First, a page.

The human eye color is a quantitative trait displaying multifactorial inheritance. Several studies have shown that the OCA2 locus is the major contributor to the human eye color variation. By linkage analysis of a large Danish family, we fine mapped the blue eye color locus to a 166 Kbp region within the HERC2 gene. By association analyses, we identified two SNPs within this region that were perfectly associated with the blue and brown eye colors: rs12913832 and rs1129038. Of these, rs12913832 is located 21.152 bp upstream from the OCA2 promoter in a highly conserved sequence in intron 86 of HERC2. The brown eye color allele of rs12913832 is highly conserved throughout a number of species. As shown by a Luciferase assays in cell cultures, the element significantly reduces the activity of the OCA2 promoter and electrophoretic mobility shift assays demonstrate that the two alleles bind different subsets of nuclear extracts. One single haplotype, represented by six polymorphic SNPs covering half of the 3′ end of the HERC2 gene, was found in 155 blue-eyed individuals from Denmark, and in 5 and 2 blue-eyed individuals from Turkey and Jordan, respectively. Hence, our data suggest a common founder mutation in an OCA2 inhibiting regulatory element as the cause of blue eye color in humans. In addition, an LOD score of Z = 4.21 between hair color and D14S72 was obtained in the large family, indicating that RABGGTA is a candidate gene for hair color.
Hans Eiberg, et al., "Blue eye color in humans may be caused by a perfectly associated founder mutation in a regulatory element located within the HERC2 gene inhibiting OCA2 expression." 123(2) Human Genetics 177 (March 2008). DOI: 10.1007/s00439-007-0460-x

Two subsequent papers have favored a somewhat earlier Mesolithic European hunter-gatherer origin for the genes, rather than a Neolithic one, and have refined the genetic model to include a few more genes. As Wikipedia explains:
People of European descent show the greatest variety in eye color of any population worldwide. Recent advances in ancient DNA technology have revealed some of the history of eye color in Europe. All European Mesolithic hunter-gatherer remains so far investigated have shown genetic markers for light-colored eyes, in the case of western and central European hunter-gatherers combined with dark skin color. The later additions to the European gene pool, the Early Neolithic farmers from Anatolia and the Yamnaya Copper Age/Bronze Age pastoralists (possibly the Proto-Indo-European population) from the area north of the Black Sea appear to have had much higher incidences of dark eye color alleles, and alleles giving rise to lighter skin, than the original European population.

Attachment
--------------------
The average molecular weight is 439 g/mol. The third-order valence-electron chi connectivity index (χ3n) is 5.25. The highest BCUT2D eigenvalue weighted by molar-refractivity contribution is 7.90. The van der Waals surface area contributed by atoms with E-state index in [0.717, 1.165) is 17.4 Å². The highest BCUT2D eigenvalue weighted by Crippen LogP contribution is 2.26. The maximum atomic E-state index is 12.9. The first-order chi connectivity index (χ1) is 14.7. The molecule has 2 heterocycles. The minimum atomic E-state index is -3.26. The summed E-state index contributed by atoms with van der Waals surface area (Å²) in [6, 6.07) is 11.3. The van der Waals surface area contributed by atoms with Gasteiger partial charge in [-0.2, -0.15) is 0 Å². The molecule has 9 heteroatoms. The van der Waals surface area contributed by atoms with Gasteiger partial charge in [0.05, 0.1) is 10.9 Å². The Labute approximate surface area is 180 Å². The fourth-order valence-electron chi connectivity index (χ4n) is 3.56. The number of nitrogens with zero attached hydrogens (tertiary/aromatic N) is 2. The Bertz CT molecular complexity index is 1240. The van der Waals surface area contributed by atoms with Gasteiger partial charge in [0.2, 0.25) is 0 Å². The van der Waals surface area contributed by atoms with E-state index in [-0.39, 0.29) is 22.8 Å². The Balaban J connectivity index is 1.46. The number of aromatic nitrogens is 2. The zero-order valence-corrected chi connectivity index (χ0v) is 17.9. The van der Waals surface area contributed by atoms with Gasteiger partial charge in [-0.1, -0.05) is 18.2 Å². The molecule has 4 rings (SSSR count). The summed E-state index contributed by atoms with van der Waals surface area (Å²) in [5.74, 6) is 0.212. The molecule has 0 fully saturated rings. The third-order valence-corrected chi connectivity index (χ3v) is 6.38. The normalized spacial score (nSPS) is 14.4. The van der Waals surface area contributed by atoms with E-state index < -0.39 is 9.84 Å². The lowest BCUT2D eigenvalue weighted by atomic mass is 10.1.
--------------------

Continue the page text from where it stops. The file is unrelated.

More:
The two  more recent papers cited are:

Mathieson, Iain (2015). "Eight thousand years of natural selection in Europe". bioRxiv 016477.

Neanderthals probably had blue eyes, light colored hair and light colored skin, while the modern humans who co-existed and encountered with them at the end of the Upper Paleolithic era would have had brown eyes, dark hair and dark colored skin. But, genes for light pigmentation in modern humans alive today arose from mutations that took place roughly 20,000 years after Neanderthals were extinct and were not derived from Neanderthal admixture.

1 comment:

Samuel Andrews said...

There were regional trends in Mesolithic Europe for eye color and skin color. The experts need to mention not all Mesolithic European populations had dark skin blue eyes.

Hunter gatherers in Central-Eastern Europe and in Scandinavia had mostly light skin (although probably still "brown"). The mutations associated with light skin in modern Europeans did exist in Europe during the Mesolithic. Anatolian farmers didn't introduce it as David Recih and other experts have said.

Also, hunter gatherers in eastern Europe had mostly brown eye color. Even ones who were 85%+ WHG.

Populations who had similar ratios of ANE to WHG ancestry sometimes had different skin color or eye color, showing natural selection had different impact in different parts of Europe.